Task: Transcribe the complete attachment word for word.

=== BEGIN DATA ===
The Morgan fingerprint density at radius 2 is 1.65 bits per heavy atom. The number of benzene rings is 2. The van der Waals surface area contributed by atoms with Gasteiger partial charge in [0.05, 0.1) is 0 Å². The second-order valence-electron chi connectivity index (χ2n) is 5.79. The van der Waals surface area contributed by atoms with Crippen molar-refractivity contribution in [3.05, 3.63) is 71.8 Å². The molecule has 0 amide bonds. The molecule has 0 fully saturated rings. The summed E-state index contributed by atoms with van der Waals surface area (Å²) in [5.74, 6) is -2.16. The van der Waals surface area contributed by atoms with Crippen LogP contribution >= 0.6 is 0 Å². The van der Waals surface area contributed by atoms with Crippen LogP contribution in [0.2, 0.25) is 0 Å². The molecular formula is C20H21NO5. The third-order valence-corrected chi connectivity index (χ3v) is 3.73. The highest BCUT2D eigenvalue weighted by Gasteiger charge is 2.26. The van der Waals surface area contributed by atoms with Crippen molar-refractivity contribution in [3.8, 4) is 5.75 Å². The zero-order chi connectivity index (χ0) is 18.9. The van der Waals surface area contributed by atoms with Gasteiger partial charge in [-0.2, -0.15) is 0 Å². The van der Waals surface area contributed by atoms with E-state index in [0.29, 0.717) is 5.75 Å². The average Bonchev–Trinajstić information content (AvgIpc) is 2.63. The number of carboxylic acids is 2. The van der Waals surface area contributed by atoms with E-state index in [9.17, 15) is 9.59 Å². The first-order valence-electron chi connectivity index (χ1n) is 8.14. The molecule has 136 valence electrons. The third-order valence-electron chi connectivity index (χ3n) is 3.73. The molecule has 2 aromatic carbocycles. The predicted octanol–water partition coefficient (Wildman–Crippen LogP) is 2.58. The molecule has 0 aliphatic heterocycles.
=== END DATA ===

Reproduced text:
The Morgan fingerprint density at radius 2 is 1.65 bits per heavy atom. The number of benzene rings is 2. The van der Waals surface area contributed by atoms with Gasteiger partial charge in [0.05, 0.1) is 0 Å². The second-order valence-electron chi connectivity index (χ2n) is 5.79. The van der Waals surface area contributed by atoms with Crippen molar-refractivity contribution in [3.05, 3.63) is 71.8 Å². The molecule has 0 amide bonds. The molecule has 0 fully saturated rings. The summed E-state index contributed by atoms with van der Waals surface area (Å²) in [5.74, 6) is -2.16. The van der Waals surface area contributed by atoms with Crippen LogP contribution >= 0.6 is 0 Å². The van der Waals surface area contributed by atoms with Crippen LogP contribution in [0.2, 0.25) is 0 Å². The molecular formula is C20H21NO5. The third-order valence-corrected chi connectivity index (χ3v) is 3.73. The highest BCUT2D eigenvalue weighted by Gasteiger charge is 2.26. The van der Waals surface area contributed by atoms with Crippen molar-refractivity contribution in [3.8, 4) is 5.75 Å². The zero-order chi connectivity index (χ0) is 18.9. The van der Waals surface area contributed by atoms with Gasteiger partial charge in [-0.2, -0.15) is 0 Å². The van der Waals surface area contributed by atoms with E-state index in [0.29, 0.717) is 5.75 Å². The average Bonchev–Trinajstić information content (AvgIpc) is 2.63. The number of carboxylic acids is 2. The van der Waals surface area contributed by atoms with E-state index in [9.17, 15) is 9.59 Å². The first-order valence-electron chi connectivity index (χ1n) is 8.14. The molecule has 136 valence electrons. The third-order valence-electron chi connectivity index (χ3n) is 3.73. The molecule has 2 aromatic carbocycles. The predicted octanol–water partition coefficient (Wildman–Crippen LogP) is 2.58. The molecule has 0 aliphatic heterocycles.